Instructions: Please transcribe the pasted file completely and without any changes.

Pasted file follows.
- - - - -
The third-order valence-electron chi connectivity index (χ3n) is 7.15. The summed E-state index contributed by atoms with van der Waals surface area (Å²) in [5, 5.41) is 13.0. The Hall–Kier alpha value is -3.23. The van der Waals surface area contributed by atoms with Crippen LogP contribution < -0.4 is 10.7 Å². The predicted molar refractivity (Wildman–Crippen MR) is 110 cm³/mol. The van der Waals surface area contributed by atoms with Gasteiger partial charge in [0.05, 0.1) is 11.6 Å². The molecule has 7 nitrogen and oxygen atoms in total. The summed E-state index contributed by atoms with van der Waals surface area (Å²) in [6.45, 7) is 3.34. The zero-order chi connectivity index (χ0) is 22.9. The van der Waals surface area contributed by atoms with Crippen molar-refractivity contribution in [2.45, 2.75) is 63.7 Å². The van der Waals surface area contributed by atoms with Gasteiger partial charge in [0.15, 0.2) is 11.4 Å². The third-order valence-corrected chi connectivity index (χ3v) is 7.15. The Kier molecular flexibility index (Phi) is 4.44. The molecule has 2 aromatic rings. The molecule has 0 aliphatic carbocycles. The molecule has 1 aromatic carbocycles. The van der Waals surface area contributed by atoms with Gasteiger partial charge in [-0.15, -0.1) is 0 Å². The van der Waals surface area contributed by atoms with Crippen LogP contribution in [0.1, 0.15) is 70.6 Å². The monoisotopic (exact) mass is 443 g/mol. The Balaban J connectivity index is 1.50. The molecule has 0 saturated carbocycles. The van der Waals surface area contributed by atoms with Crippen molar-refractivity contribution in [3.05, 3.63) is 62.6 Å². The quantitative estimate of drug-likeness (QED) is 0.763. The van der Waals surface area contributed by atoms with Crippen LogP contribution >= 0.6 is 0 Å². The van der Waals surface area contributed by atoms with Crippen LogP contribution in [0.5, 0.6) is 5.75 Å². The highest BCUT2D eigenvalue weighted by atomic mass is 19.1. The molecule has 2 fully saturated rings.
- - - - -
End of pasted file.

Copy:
The third-order valence-electron chi connectivity index (χ3n) is 7.15. The summed E-state index contributed by atoms with van der Waals surface area (Å²) in [5, 5.41) is 13.0. The Hall–Kier alpha value is -3.23. The van der Waals surface area contributed by atoms with Crippen LogP contribution < -0.4 is 10.7 Å². The predicted molar refractivity (Wildman–Crippen MR) is 110 cm³/mol. The van der Waals surface area contributed by atoms with Gasteiger partial charge in [0.05, 0.1) is 11.6 Å². The molecule has 7 nitrogen and oxygen atoms in total. The summed E-state index contributed by atoms with van der Waals surface area (Å²) in [6.45, 7) is 3.34. The zero-order chi connectivity index (χ0) is 22.9. The van der Waals surface area contributed by atoms with Crippen molar-refractivity contribution in [2.45, 2.75) is 63.7 Å². The van der Waals surface area contributed by atoms with Gasteiger partial charge in [0.15, 0.2) is 11.4 Å². The third-order valence-corrected chi connectivity index (χ3v) is 7.15. The Kier molecular flexibility index (Phi) is 4.44. The molecule has 2 aromatic rings. The molecule has 0 aliphatic carbocycles. The molecule has 1 aromatic carbocycles. The van der Waals surface area contributed by atoms with Gasteiger partial charge in [-0.15, -0.1) is 0 Å². The van der Waals surface area contributed by atoms with Crippen LogP contribution in [0.1, 0.15) is 70.6 Å². The monoisotopic (exact) mass is 443 g/mol. The Balaban J connectivity index is 1.50. The molecule has 0 saturated carbocycles. The van der Waals surface area contributed by atoms with Crippen molar-refractivity contribution in [3.05, 3.63) is 62.6 Å². The quantitative estimate of drug-likeness (QED) is 0.763. The van der Waals surface area contributed by atoms with Crippen LogP contribution >= 0.6 is 0 Å². The van der Waals surface area contributed by atoms with Crippen LogP contribution in [0.5, 0.6) is 5.75 Å². The highest BCUT2D eigenvalue weighted by atomic mass is 19.1. The molecule has 2 fully saturated rings.